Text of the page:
• Mon
  • Dec 22, 2014
  • Updated: 12:30am
Lai See
PUBLISHED : Friday, 07 September, 2012, 12:00am
UPDATED : Friday, 07 September, 2012, 9:17am

Hong Kong Airlines: not the best but blessed

BIO

Howard Winn has been with the South China Morning Post for two and half years after previous stints as business editor and deputy editor of The Standard, and business editor of Asia Times. His writing has also been published in the Far Eastern Economic Review, the Wall Street Journal, and the International Herald Tribune. He writes the Lai See column which focuses on the lighter side of business.
 

Readers will know that Hong Kong Airlines has suffered some turbulence recently - racking up bills with the Airport Authority; banned from using air bridges (which means it has to bus passengers to the terminal building); refused permission by the Civil Aviation Department from increasing flights; irritation on the part of passengers at the sudden cancellation of flights … and so on. Recently it announced it was stopping its business-class only long-haul flights to London.

However, measures have been taken to improve matters. We understand that Chen Feng, the chairman of HNA, the airline's parent company, has decreed that all Hong Kong Airline's aircraft should carry in their cockpits an image of the Avalokitesvara, a Buddhist image. It may not be a great airline, but now it is at least a blessed one.

Can you invest?

The Securities and Futures Commission says it has commenced criminal proceedings against Pacific Sun Advisors and its director Andrew Mantel in relation to four counts of issuing advertisements to promote a collective investment scheme without the authorisation of the SFC.

We see that the firm has two senior advisers who, in their different ways, are colourful characters. Marc Faber has built up a reputation as a canny contrarian investment adviser who despite his cheerful demeanour has acquired the sobriquet Dr Doom, and his newsletter The Gloom Boom & Doom Report is widely read.

The other adviser is chef Martin Yan who made a name for himself with his cooking programme Yan can cook. His inclusion as senior adviser is a bit of a surprise. We know he can cook but can he invest?

Dirty driving

We've been appalled at the recent spate of high-profile carnage involving Ferraris driven by the offspring of high-profile persons. There was the recent report of the black Ferrari that crashed in Beijing and later turned out was driven by Lin Gu, son of President Hu Jintao's right-hand man, Ling Jihua. Then in Thailand, Vorayuth Yoovidhya, grandson of the late billionaire founder of the Red Bull empire, hit and killed a policeman while driving his Ferrari. He tried to make out he wasn't the driver.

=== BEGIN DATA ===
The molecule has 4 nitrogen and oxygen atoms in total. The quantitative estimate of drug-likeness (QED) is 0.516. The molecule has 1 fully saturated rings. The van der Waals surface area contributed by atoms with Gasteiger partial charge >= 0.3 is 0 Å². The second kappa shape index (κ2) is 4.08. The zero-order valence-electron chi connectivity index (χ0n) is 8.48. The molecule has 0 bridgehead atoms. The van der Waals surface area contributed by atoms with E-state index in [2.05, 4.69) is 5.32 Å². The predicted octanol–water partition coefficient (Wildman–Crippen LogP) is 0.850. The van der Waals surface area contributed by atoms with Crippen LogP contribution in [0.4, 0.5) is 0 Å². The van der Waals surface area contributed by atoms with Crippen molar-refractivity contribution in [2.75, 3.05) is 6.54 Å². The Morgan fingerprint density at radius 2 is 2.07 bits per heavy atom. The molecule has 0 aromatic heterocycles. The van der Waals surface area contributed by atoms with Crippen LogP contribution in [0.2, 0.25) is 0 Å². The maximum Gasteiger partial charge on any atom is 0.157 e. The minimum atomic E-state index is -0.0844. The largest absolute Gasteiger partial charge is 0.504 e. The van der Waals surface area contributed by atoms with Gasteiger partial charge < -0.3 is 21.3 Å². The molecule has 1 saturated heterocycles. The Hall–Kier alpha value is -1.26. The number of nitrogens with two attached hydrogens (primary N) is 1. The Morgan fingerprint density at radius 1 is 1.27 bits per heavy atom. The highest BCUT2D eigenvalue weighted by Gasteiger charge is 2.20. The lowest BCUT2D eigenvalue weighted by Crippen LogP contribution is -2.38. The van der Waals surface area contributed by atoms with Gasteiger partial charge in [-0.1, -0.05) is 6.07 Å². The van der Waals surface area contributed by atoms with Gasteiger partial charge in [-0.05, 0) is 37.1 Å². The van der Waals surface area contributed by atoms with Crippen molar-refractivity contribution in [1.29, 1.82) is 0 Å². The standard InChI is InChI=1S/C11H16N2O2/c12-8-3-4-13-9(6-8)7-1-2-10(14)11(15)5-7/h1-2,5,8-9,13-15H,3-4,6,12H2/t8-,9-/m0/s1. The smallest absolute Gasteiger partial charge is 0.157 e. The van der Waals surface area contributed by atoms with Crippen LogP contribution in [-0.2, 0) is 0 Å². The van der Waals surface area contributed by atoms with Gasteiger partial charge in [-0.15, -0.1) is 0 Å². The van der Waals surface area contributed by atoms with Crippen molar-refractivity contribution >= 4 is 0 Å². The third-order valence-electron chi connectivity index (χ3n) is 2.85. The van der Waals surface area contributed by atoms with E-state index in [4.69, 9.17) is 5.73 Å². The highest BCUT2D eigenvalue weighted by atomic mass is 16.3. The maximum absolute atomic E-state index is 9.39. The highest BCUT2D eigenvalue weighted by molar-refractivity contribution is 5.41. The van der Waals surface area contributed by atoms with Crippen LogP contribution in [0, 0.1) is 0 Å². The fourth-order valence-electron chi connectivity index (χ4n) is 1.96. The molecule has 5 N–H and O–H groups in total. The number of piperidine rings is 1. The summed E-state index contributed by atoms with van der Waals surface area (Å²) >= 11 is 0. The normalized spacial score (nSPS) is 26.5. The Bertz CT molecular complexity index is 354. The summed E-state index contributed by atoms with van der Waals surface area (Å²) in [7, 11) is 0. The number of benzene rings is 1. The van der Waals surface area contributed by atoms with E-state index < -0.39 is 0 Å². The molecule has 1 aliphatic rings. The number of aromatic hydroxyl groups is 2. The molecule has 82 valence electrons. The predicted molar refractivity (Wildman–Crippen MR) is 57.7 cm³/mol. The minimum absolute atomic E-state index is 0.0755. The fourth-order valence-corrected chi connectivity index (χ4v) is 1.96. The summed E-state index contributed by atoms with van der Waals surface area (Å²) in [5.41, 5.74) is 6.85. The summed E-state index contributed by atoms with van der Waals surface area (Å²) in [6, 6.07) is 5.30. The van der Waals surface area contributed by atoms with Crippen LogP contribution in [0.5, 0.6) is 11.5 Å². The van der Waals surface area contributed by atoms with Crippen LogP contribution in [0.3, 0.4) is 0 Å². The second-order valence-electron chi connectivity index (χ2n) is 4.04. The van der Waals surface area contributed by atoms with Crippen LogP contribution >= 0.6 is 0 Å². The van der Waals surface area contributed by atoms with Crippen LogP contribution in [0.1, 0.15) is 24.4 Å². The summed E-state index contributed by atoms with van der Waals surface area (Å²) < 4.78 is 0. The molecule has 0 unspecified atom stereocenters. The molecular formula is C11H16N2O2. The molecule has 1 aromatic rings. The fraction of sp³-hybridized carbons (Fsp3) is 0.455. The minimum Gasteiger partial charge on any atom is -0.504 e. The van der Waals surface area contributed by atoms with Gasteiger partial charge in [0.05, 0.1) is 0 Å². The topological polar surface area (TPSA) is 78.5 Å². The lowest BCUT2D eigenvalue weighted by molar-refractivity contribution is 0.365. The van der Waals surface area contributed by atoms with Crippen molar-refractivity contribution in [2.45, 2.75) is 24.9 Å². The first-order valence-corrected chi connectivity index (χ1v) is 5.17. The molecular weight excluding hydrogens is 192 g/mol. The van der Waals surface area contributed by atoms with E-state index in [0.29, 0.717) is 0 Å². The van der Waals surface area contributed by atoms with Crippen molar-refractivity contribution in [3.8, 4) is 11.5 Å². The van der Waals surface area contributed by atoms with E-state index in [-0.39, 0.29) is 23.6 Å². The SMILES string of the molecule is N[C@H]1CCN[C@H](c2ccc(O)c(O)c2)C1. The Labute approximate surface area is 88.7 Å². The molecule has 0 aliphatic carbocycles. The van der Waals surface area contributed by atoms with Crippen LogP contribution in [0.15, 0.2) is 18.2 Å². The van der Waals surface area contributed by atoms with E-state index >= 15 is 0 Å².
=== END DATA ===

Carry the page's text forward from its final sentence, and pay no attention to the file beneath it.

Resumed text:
It reminds us of Canto-pop star Nicholas Tse Ting-fung who crashed his Ferrari in 2002 in Cotton Tree Drive and served time for obstructing the cause of justice. One conclusion to be drawn from this bad behaviour is that you know you've arrived when your offspring are crashing their Ferraris.

Banks courting problems

We were startled to see that between 2010 and the second quarter of 2012, Citi, Bank of America, and JP Morgan have taken nearly US$29 billion to build litigation reserves, according to Financial News, citing regulatory filings. This is more than a third of their combined net income for the same period.

In addition, the banks spent an additional US$4.5 billion during this period on legal expenses. This figure doesn't include additional reserves created for special situations such as the repurchase of shoddy mortgages. Bank of America has US$16 billion set aside for this.

In addition to dealing with subprime-related issues, the three banks have admitted that they are subject to investigations related to Libor which analysts say could collectively cost the banks between US$10 billion and US$200 billion.

Dpa goes off the record

Deutsche Presse-Agentur, the German news agency once fondly known for its wild and wacky global coverage of offbeat news, has become no laughing matter among its Asian bureaus and correspondents. The agency, recently adopted a more high-brow approach towards its coverage, focusing more on the trade and business news in an attempt to compete with its more well-resourced rivals such as Reuters and Bloomberg, but is now swinging the axe.

The Hong Kong bureau and its full-time Hong Kong correspondent have been chopped after more than 12 years, and the Taiwan operation in Taipei has also seen its ranks cut from two to one. With a reduction in news being produced from the region, staff at the agency's main regional bureau in Bangkok fear they are next in line for a spot of Teutonic trimming.

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